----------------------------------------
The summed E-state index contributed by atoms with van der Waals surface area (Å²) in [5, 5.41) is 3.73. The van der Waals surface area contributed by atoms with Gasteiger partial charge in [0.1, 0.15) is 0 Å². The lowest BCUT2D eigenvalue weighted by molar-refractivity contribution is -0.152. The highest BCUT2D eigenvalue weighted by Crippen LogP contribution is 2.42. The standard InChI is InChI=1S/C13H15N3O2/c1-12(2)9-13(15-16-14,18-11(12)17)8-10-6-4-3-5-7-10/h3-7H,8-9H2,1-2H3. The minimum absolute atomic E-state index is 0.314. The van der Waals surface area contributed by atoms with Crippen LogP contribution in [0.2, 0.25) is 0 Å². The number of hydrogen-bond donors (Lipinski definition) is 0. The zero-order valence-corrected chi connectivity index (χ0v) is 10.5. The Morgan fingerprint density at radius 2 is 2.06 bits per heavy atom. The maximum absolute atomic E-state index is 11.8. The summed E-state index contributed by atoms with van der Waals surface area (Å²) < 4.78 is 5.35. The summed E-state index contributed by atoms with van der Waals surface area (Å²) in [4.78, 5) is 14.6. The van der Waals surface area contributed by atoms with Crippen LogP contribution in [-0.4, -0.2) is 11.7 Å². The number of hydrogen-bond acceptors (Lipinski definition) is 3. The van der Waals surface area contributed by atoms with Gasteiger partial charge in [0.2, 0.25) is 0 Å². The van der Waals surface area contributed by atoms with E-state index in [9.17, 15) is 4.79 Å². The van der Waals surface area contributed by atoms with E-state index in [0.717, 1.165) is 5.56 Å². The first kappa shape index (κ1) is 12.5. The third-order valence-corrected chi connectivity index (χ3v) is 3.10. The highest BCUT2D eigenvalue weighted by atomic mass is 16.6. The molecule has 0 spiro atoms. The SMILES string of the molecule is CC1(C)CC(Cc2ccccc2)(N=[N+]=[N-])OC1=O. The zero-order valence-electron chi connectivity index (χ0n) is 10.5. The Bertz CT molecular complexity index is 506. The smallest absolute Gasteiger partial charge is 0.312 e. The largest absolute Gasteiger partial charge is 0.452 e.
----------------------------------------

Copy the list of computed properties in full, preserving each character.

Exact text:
The summed E-state index contributed by atoms with van der Waals surface area (Å²) in [5, 5.41) is 3.73. The van der Waals surface area contributed by atoms with Gasteiger partial charge in [0.1, 0.15) is 0 Å². The lowest BCUT2D eigenvalue weighted by molar-refractivity contribution is -0.152. The highest BCUT2D eigenvalue weighted by Crippen LogP contribution is 2.42. The standard InChI is InChI=1S/C13H15N3O2/c1-12(2)9-13(15-16-14,18-11(12)17)8-10-6-4-3-5-7-10/h3-7H,8-9H2,1-2H3. The minimum absolute atomic E-state index is 0.314. The van der Waals surface area contributed by atoms with Crippen LogP contribution in [0.2, 0.25) is 0 Å². The number of hydrogen-bond donors (Lipinski definition) is 0. The zero-order valence-corrected chi connectivity index (χ0v) is 10.5. The Morgan fingerprint density at radius 2 is 2.06 bits per heavy atom. The maximum absolute atomic E-state index is 11.8. The summed E-state index contributed by atoms with van der Waals surface area (Å²) < 4.78 is 5.35. The summed E-state index contributed by atoms with van der Waals surface area (Å²) in [4.78, 5) is 14.6. The van der Waals surface area contributed by atoms with Crippen LogP contribution in [-0.4, -0.2) is 11.7 Å². The number of hydrogen-bond acceptors (Lipinski definition) is 3. The van der Waals surface area contributed by atoms with Gasteiger partial charge in [0.2, 0.25) is 0 Å². The van der Waals surface area contributed by atoms with E-state index in [9.17, 15) is 4.79 Å². The van der Waals surface area contributed by atoms with E-state index in [0.717, 1.165) is 5.56 Å². The first kappa shape index (κ1) is 12.5. The third-order valence-corrected chi connectivity index (χ3v) is 3.10. The highest BCUT2D eigenvalue weighted by atomic mass is 16.6. The molecule has 0 spiro atoms. The SMILES string of the molecule is CC1(C)CC(Cc2ccccc2)(N=[N+]=[N-])OC1=O. The zero-order valence-electron chi connectivity index (χ0n) is 10.5. The Bertz CT molecular complexity index is 506. The smallest absolute Gasteiger partial charge is 0.312 e. The largest absolute Gasteiger partial charge is 0.452 e.